Trolley Parks: “Beautiful” Lake Erie

In the late nineteenth and early twentieth centuries Fort Worth had several competing streetcar companies in addition to the interurban lines to Dallas and to Cleburne. Such mass transit was popular at a time when most people did not own an automobile. To encourage folks to ride the rails these transit companies built “trolley parks” on their lines. These parks were the Six Flags Over Texases and Disney Worlds of their day: popular destinations for families, lodges, unions, companies, and public school classes.

For a brief time early in the twentieth century, Fort Worth had four trolley parks. The first was Rosedale Pavilion on Samuels Avenue (1885-1907), opened by the Rosedale streetcar line to anchor the northern end of its line, which ran south to the Missouri Pacific Infirmary. Next came Lake Como in Arlington Heights in 1890, Lake Erie in Handley in 1903, and Sam Rosen’s White City on the North Side in 1906.

grunewald grand opening 03By the early twentieth century Fort Worth’s first trolley park, Rosedale Pavilion, was called “Grunewald Park.” Owner Peter Grunewald did not advertise much in local newspapers, but his grand opening ball of the 1903 season did get into the Fort Worth Telegram’s daily column “City in Brief,” which contained as many ads as news items. The running ad for Nash Hardware Company did not get even a complete sentence. Charles E. Nash probably paid to have his company’s name appear at the top of the column each day.

all 3 ads 8-5-06 teleBy 1906 ads for the other three trolley parks—Lake Como, Lake Erie, and White City—could be read on the same page of the Telegram, such as on August 5. (Nellie de Vaughn, the “Queen of the Clouds,” would commit suicide on August 7.)

erie all 3 preview 5-6-06 telegramAt the start of the “heated term” each year the Telegram also published a preview of the three parks. Clip is from May 6, 1906.

erie all 3 4th 7-5-07 teleAnd each July 5 the Telegram printed a roundup of the Independence Day fun at the trolley parks. Clip is from 1907.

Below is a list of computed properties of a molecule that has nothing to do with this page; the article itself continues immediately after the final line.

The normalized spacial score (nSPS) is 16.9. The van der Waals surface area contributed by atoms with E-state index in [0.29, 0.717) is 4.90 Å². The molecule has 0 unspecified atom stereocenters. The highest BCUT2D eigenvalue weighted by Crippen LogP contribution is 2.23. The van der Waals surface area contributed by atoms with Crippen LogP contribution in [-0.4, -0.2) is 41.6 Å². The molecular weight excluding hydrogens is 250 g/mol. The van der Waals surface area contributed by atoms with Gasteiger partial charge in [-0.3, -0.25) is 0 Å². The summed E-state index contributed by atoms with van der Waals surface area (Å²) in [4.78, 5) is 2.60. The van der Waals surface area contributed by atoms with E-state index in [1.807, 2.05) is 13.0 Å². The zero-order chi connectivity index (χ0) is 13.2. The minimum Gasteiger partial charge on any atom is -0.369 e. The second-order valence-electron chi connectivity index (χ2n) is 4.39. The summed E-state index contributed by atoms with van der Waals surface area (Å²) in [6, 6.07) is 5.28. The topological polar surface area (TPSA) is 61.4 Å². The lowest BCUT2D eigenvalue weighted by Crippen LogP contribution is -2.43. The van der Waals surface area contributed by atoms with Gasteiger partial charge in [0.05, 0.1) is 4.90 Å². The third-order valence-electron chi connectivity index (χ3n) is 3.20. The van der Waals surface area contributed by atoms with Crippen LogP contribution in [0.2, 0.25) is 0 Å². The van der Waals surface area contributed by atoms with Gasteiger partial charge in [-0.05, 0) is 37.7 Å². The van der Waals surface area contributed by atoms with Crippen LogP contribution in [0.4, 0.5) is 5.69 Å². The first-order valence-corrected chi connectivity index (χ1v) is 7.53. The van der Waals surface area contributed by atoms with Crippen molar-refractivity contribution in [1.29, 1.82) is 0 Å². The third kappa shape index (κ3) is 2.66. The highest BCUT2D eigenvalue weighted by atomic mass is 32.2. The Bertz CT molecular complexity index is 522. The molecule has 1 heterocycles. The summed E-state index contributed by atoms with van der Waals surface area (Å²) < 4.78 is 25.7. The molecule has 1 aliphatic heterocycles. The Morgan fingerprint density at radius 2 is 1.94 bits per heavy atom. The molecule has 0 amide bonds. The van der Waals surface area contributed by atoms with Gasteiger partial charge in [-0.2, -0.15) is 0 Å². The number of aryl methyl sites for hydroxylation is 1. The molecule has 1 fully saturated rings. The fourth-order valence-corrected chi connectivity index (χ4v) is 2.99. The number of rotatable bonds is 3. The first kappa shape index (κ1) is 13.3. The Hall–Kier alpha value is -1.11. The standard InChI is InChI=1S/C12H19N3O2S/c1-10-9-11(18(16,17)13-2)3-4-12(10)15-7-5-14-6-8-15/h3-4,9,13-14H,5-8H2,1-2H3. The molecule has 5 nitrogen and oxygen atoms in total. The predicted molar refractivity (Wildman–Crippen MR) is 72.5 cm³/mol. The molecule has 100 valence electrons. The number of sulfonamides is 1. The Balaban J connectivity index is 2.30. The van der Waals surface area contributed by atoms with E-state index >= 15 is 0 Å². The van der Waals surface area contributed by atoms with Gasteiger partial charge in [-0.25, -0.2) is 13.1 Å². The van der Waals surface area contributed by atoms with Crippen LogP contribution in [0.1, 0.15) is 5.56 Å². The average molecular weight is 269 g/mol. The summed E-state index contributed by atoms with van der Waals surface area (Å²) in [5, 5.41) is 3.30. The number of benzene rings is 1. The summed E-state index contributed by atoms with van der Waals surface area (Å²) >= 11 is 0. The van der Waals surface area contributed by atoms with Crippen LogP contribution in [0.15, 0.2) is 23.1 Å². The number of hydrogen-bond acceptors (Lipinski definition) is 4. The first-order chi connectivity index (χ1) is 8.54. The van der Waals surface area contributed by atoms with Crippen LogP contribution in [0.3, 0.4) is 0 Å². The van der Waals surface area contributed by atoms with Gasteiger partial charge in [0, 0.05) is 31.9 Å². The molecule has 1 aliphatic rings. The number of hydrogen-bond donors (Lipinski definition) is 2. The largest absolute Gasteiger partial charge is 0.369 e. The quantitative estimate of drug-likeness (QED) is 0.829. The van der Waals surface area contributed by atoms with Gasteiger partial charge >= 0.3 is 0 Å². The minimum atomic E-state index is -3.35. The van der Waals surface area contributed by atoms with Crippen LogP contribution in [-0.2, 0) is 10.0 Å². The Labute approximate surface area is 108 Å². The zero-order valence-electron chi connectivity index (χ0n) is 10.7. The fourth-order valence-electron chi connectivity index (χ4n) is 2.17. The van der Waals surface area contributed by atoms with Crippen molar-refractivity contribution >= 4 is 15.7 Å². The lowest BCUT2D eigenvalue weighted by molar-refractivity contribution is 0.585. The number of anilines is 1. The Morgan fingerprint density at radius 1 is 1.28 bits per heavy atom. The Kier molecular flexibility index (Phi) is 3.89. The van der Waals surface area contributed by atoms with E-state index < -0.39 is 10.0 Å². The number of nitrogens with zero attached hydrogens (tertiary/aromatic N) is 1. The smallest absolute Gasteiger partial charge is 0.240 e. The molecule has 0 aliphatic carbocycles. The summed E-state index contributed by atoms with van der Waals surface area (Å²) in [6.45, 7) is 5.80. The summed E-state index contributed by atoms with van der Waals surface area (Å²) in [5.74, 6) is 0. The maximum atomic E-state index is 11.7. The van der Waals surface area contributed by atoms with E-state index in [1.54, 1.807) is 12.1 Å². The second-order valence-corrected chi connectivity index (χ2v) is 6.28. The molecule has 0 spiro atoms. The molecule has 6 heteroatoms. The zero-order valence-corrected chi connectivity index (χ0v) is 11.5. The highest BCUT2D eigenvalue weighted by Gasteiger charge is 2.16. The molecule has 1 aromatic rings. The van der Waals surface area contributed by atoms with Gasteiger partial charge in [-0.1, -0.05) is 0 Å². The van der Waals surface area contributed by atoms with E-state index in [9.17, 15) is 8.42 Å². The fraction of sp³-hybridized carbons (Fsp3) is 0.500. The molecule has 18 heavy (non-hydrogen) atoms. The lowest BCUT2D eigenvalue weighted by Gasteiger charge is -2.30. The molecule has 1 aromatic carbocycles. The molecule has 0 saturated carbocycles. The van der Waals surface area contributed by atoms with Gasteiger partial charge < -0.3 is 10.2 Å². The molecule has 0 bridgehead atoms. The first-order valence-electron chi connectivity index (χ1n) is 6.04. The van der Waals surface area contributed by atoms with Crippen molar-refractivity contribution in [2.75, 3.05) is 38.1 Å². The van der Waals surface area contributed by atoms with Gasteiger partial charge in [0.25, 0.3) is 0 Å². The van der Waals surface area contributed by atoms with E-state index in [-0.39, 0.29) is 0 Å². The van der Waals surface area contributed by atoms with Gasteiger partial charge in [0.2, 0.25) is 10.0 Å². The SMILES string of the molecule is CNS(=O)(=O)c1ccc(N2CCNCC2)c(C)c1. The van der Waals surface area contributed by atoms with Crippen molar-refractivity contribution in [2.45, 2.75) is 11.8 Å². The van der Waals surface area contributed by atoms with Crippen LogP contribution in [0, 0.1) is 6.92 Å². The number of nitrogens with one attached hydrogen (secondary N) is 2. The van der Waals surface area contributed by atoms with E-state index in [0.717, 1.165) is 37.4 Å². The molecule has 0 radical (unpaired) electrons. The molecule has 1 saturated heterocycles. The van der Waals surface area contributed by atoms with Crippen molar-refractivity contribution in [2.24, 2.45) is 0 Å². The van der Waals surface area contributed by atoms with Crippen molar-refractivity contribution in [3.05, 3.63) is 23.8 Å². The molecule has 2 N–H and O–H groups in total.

Lake Erie was pleasure born of pragmatism. On June 18, 1902 Northern Texas Traction Company began its interurban service between Fort Worth and Dallas. To provide electricity for its cars, NTTC had built a generating plant in Handley. To provide water for the plant, the company impounded a creek to form a small lake: Lake Erie. In 1903, to give that lake double duty, the company built a pavilion, skating rink, auditorium, and other attractions and opened Lake Erie as a trolley park on the Dallas interurban line.

erie pc

streetcar lake erieLake Erie was a popular setting for barbecues, picnics, and boat excursions. The NTTC power plant can be seen in the background.

This postcard shows the powerhouse with the lake and pavilion in the background.

erie greater fort worthViews of Lake Erie in Greater Fort Worth (1907).

erie panther city parrotAn ad in the 1906 Panther City Parrot yearbook of Polytechnic College.

lake erie adLake Erie offered interurban patrons moving pictures, fireworks, slip-the-slide, shoot-the-chutes, and a band for dancing on Tuesday, Thursday, and Saturday nights. Ad is from the June 12, 1903 Telegram.

erie capps 5-10-03 teleOn May 10, 1903 the Gazette society column reported that the daughters of prominent attorney William Capps and “seventy-five of their little friends” enjoyed a barbecue and dance at the lake.

erie tele 8-16-03Balloon ascensions were popular spectacles early in the twentieth century. On August 16, 1903 the Telegram announced that Lake Erie would present the “famous trained balloon dog ‘Gip.’” Gip would make “one of his wonderful leaps and parachute descents simultaneously with his Master, the two parachutes starting downward with frightful speed at the same moment.”

erie madame 8-28-03 teleOn August 28, 1903 the Telegram announced that “lady balloonist” Madame Green, who “holds the record for having jumped from the highest altitude of any living aeronaut,” would make “an ascension and thrilling parachute leap” at Lake Erie. Admission was free with a twenty-cent round-trip interurban ticket. “Cars every thirty minutes.”